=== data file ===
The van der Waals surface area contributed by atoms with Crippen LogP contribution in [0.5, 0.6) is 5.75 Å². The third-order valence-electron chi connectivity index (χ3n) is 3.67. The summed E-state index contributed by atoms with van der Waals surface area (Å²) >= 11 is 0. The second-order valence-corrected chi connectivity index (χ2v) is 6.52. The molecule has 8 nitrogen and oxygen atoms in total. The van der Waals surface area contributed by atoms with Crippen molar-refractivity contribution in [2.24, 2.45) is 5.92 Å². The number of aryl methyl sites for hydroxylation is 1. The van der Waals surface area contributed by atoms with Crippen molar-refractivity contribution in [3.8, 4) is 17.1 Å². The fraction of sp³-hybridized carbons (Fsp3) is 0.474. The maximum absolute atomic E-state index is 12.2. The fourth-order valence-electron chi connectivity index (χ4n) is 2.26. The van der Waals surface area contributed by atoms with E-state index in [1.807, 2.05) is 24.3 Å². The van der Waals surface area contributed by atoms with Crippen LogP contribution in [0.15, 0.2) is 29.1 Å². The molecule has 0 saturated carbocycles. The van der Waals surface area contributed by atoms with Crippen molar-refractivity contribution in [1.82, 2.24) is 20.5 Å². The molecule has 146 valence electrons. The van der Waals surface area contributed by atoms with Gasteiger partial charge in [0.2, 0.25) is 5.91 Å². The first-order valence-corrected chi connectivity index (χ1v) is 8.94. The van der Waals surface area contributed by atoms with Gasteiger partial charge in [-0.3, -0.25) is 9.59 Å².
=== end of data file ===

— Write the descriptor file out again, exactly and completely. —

The van der Waals surface area contributed by atoms with Crippen LogP contribution in [0.5, 0.6) is 5.75 Å². The third-order valence-electron chi connectivity index (χ3n) is 3.67. The summed E-state index contributed by atoms with van der Waals surface area (Å²) >= 11 is 0. The second-order valence-corrected chi connectivity index (χ2v) is 6.52. The molecule has 8 nitrogen and oxygen atoms in total. The van der Waals surface area contributed by atoms with Crippen molar-refractivity contribution in [2.24, 2.45) is 5.92 Å². The number of aryl methyl sites for hydroxylation is 1. The van der Waals surface area contributed by atoms with Crippen molar-refractivity contribution in [3.8, 4) is 17.1 Å². The fraction of sp³-hybridized carbons (Fsp3) is 0.474. The maximum absolute atomic E-state index is 12.2. The fourth-order valence-electron chi connectivity index (χ4n) is 2.26. The van der Waals surface area contributed by atoms with E-state index in [1.807, 2.05) is 24.3 Å². The van der Waals surface area contributed by atoms with Crippen LogP contribution in [0.15, 0.2) is 29.1 Å². The molecule has 0 saturated carbocycles. The van der Waals surface area contributed by atoms with Crippen molar-refractivity contribution in [1.82, 2.24) is 20.5 Å². The molecule has 146 valence electrons. The van der Waals surface area contributed by atoms with Gasteiger partial charge in [0.2, 0.25) is 5.91 Å². The first-order valence-corrected chi connectivity index (χ1v) is 8.94. The van der Waals surface area contributed by atoms with Gasteiger partial charge in [-0.3, -0.25) is 9.59 Å².